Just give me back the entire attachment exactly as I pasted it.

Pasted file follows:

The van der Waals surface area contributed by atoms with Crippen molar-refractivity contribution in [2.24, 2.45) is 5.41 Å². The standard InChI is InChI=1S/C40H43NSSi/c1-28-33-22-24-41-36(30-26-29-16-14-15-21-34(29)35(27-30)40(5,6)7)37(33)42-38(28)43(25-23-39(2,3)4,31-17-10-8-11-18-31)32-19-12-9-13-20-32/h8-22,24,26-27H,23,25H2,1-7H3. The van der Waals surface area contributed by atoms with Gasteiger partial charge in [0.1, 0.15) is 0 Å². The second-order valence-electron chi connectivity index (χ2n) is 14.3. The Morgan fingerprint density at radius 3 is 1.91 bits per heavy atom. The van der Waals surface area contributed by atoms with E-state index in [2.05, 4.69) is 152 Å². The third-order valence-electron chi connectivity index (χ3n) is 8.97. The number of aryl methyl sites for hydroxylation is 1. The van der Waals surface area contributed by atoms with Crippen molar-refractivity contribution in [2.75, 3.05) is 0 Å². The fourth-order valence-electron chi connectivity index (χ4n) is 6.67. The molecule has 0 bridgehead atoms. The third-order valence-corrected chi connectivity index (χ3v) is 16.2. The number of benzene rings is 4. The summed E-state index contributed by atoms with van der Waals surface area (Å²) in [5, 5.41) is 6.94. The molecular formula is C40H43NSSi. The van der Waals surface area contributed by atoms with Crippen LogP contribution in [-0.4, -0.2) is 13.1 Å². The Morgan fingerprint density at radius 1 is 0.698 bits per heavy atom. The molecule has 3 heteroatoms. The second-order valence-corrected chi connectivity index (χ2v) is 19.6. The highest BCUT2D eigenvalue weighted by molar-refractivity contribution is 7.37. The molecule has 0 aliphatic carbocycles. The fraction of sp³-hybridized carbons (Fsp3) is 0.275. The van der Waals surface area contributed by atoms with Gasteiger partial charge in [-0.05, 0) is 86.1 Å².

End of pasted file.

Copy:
The van der Waals surface area contributed by atoms with Crippen molar-refractivity contribution in [2.24, 2.45) is 5.41 Å². The standard InChI is InChI=1S/C40H43NSSi/c1-28-33-22-24-41-36(30-26-29-16-14-15-21-34(29)35(27-30)40(5,6)7)37(33)42-38(28)43(25-23-39(2,3)4,31-17-10-8-11-18-31)32-19-12-9-13-20-32/h8-22,24,26-27H,23,25H2,1-7H3. The van der Waals surface area contributed by atoms with Gasteiger partial charge in [0.1, 0.15) is 0 Å². The second-order valence-electron chi connectivity index (χ2n) is 14.3. The Morgan fingerprint density at radius 3 is 1.91 bits per heavy atom. The van der Waals surface area contributed by atoms with E-state index in [2.05, 4.69) is 152 Å². The third-order valence-electron chi connectivity index (χ3n) is 8.97. The number of aryl methyl sites for hydroxylation is 1. The van der Waals surface area contributed by atoms with Crippen molar-refractivity contribution in [2.75, 3.05) is 0 Å². The fourth-order valence-electron chi connectivity index (χ4n) is 6.67. The molecule has 0 bridgehead atoms. The third-order valence-corrected chi connectivity index (χ3v) is 16.2. The number of benzene rings is 4. The summed E-state index contributed by atoms with van der Waals surface area (Å²) in [5, 5.41) is 6.94. The molecular formula is C40H43NSSi. The van der Waals surface area contributed by atoms with Crippen LogP contribution in [-0.4, -0.2) is 13.1 Å². The Morgan fingerprint density at radius 1 is 0.698 bits per heavy atom. The molecule has 3 heteroatoms. The second-order valence-corrected chi connectivity index (χ2v) is 19.6. The highest BCUT2D eigenvalue weighted by molar-refractivity contribution is 7.37. The molecule has 0 aliphatic carbocycles. The fraction of sp³-hybridized carbons (Fsp3) is 0.275. The van der Waals surface area contributed by atoms with Gasteiger partial charge in [-0.05, 0) is 86.1 Å².